we’ve gotten the active cable for the lathe and that part at least works. We’re seeing signals to and from the cnc. however - they are in the wrong places. While Mach 4 seems to have a couple of setup pages for ‘mapping’ of signals I have yet to find how to select a signal and map it to a pin. we may have to use a breakout box to physically map the pins. Anyone know if we have such a beast for a parallel port?
Nick, sorry I can’t come in to help, I am recovering from an auto accident. You should not need to change the current port assignments as Mach4 can assign the input and outputs to any pin as needed. There are several good videos on online that will show you how to assign the ports. If all else fails, open up the aluminum control box by removing the 8 screws on the top panel. Carefully lift the top panel off. You will see a circuit board mounted on top of the power supply. This is the C10 parallel interface board. Check the wiring schematic in the system manual. The various port assignments can be changed by moving wires to different terminals strips. Check the C10 manual, also part of the controller manual, as only certain pins can be input and outputs.
Great info Rich. Hope you’re on the mend and feeling better soon.
thank you I’ll check it out. it is not very apparent how to do it.
feel better soon.
Poked around on this just a bit today. I was expecting Mach4 to be loaded on the mobile PC but it didn’t appear to be. I logged in via domain (works), installed Mach4 (installed OK), and started reading the installation guide, etc. I was originally thinking let’s use the parallel port (PP) but that isn’t recommended by Mach anymore, said to be “slow and obsolete”. I know we have the USB adapter but since it translates down to PP it’s really not much different. I ran out of time and wasn’t able to try the USB adapter and I’m not yet clear if we’ll will need the legacy PP plug with that. Looks like we would if we wanted to stick with just straight PP. http://www.machsupport.com/shop/parallel-port-legacy-plugin-for-mach4/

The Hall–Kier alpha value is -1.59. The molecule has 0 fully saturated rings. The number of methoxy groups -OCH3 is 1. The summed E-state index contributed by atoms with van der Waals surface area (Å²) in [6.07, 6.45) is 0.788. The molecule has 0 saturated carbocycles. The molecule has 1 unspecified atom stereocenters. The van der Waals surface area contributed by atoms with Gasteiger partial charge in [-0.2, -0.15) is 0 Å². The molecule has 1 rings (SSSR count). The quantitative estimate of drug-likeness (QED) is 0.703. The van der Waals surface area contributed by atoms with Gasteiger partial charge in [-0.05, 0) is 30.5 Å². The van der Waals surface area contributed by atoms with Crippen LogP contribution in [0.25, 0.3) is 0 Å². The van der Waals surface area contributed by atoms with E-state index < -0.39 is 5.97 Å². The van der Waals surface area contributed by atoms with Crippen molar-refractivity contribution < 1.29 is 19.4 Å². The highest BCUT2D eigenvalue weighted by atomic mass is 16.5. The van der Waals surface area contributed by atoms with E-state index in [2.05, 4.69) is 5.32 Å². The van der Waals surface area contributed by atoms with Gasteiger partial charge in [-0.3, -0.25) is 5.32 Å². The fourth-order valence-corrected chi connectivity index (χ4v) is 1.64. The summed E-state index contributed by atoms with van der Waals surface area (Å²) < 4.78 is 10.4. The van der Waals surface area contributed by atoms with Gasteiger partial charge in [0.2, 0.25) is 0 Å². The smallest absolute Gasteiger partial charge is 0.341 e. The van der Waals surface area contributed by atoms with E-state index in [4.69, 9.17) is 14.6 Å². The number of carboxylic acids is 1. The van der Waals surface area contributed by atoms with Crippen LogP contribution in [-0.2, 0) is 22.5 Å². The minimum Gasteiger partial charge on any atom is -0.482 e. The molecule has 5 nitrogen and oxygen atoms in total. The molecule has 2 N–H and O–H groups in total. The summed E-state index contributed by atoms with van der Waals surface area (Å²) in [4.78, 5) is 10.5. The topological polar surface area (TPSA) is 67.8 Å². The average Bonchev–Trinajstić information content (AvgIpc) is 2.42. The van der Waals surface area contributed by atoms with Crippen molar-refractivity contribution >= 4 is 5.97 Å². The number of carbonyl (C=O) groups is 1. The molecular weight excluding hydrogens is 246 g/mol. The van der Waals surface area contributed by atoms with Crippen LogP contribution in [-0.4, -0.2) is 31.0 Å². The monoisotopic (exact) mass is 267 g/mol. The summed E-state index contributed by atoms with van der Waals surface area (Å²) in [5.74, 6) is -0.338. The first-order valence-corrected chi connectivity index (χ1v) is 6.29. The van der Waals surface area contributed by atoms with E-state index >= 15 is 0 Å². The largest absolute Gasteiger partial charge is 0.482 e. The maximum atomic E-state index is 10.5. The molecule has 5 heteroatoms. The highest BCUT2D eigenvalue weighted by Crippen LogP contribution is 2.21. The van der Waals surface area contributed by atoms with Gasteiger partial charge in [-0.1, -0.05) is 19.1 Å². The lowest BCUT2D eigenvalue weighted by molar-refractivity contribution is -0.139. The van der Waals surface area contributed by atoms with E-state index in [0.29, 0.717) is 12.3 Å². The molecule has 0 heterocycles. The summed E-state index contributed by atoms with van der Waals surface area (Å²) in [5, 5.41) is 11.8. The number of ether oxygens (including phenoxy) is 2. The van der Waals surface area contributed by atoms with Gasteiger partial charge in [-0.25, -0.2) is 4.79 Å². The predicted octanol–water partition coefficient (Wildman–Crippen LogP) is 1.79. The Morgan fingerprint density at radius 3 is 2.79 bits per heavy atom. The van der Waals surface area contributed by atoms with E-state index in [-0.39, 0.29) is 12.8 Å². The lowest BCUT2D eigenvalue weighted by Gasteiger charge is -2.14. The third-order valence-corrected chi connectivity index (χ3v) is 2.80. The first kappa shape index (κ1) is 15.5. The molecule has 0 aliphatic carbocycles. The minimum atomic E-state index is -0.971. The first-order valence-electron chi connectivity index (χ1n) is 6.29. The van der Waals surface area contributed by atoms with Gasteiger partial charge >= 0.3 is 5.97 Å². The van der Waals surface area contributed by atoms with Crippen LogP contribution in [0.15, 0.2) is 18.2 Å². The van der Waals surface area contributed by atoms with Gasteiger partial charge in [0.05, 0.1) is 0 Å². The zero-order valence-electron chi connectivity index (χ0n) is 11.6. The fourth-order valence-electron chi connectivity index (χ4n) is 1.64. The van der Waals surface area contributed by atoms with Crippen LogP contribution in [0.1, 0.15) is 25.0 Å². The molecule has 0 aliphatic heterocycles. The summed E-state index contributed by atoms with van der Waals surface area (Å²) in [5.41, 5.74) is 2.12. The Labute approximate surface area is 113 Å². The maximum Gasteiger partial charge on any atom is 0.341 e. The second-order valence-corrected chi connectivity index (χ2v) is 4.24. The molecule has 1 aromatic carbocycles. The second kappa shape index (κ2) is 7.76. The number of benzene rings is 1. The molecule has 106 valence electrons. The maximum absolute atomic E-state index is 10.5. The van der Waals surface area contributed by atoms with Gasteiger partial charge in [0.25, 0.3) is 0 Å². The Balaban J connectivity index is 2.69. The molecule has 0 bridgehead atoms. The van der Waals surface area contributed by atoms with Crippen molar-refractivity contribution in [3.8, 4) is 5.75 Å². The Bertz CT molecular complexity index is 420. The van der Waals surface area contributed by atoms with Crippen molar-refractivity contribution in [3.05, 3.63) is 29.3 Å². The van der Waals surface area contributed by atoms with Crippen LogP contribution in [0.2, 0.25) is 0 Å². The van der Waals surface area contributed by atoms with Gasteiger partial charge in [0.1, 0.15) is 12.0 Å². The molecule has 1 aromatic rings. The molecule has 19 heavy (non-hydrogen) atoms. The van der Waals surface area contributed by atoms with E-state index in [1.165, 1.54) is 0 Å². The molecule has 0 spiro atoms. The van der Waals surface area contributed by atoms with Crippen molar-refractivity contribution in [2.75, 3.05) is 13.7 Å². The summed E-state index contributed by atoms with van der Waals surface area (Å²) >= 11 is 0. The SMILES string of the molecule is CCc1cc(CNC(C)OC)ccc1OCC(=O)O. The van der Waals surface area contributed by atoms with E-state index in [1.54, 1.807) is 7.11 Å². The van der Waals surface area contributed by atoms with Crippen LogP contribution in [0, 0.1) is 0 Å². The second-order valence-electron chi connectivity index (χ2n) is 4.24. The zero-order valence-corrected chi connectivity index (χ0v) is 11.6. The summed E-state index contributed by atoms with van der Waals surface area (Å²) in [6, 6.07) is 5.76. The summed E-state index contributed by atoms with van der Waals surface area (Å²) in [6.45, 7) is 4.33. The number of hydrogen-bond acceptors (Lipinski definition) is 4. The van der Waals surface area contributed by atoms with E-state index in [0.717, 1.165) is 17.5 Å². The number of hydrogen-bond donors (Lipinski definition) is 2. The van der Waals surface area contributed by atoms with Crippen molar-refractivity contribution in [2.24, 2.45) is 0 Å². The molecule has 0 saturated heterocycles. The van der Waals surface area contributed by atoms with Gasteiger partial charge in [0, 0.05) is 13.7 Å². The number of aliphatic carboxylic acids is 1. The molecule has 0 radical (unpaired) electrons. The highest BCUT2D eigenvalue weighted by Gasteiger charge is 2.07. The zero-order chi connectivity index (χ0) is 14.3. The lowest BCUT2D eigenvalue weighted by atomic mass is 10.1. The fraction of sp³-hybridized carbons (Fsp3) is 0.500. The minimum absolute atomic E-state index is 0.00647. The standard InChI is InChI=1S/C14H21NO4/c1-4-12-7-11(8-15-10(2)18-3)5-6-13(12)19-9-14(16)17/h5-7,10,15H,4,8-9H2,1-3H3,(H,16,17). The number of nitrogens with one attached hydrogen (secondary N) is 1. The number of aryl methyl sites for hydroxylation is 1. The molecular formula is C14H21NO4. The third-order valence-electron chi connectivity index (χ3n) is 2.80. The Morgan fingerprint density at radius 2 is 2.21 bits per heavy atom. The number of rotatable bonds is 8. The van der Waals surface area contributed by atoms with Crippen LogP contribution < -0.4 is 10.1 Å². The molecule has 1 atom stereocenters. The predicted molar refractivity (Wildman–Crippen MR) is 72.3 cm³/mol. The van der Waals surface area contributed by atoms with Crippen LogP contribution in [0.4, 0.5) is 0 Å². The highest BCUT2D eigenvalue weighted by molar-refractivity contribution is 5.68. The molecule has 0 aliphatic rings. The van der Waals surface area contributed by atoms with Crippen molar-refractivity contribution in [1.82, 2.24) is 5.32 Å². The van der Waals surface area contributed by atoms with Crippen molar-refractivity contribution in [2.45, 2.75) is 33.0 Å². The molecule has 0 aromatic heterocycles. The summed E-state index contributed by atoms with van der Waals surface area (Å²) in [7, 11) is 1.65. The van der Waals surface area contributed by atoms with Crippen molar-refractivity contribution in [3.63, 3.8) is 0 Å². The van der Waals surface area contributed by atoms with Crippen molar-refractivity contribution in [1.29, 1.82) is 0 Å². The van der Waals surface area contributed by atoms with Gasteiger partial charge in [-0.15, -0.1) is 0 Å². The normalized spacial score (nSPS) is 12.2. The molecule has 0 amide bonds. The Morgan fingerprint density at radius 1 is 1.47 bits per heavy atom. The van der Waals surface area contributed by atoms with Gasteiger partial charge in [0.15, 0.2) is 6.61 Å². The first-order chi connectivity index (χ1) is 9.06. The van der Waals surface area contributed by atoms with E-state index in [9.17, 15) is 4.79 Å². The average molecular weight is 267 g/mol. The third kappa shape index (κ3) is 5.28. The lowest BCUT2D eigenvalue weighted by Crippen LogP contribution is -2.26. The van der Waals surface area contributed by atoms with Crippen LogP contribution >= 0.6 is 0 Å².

Looks like we will need to scrounge a USB extension, a PP male to male adapter or a new cable with Male and Female ends because the USB adapter is so darn short. A USB extension would probably be best.
Rich came by and we chatted. He had concerns about the yellow PP cable so I tested it in e-lab, pin 2 (data0) was not connected as were others, threw it in the trash bin. Found another PP cable, spot tested OK but as noted above we need to adapt a bit somewhere for male/female connections.
Anyway, perhaps a bit of progress. Might try and see if I have some adapters at home or scrounge some more in e-lab for cabling. I may need local admin rights on the machine at some point but not yet. I’m out of town next weekend but will try and come up some evening this week and do some more work on this.
That yellow cable was supposed to be thrown away already. It is a LapLink cable used to transfer data between PCs from way back in the 90s. It’s not wired straight through and is not the right cable for the job.
You can buy straight through wired 25 pin cables at Fry’s for less than $10 each or I can crimp some with connectors from Tanner Electronics using my Panavise arbor press.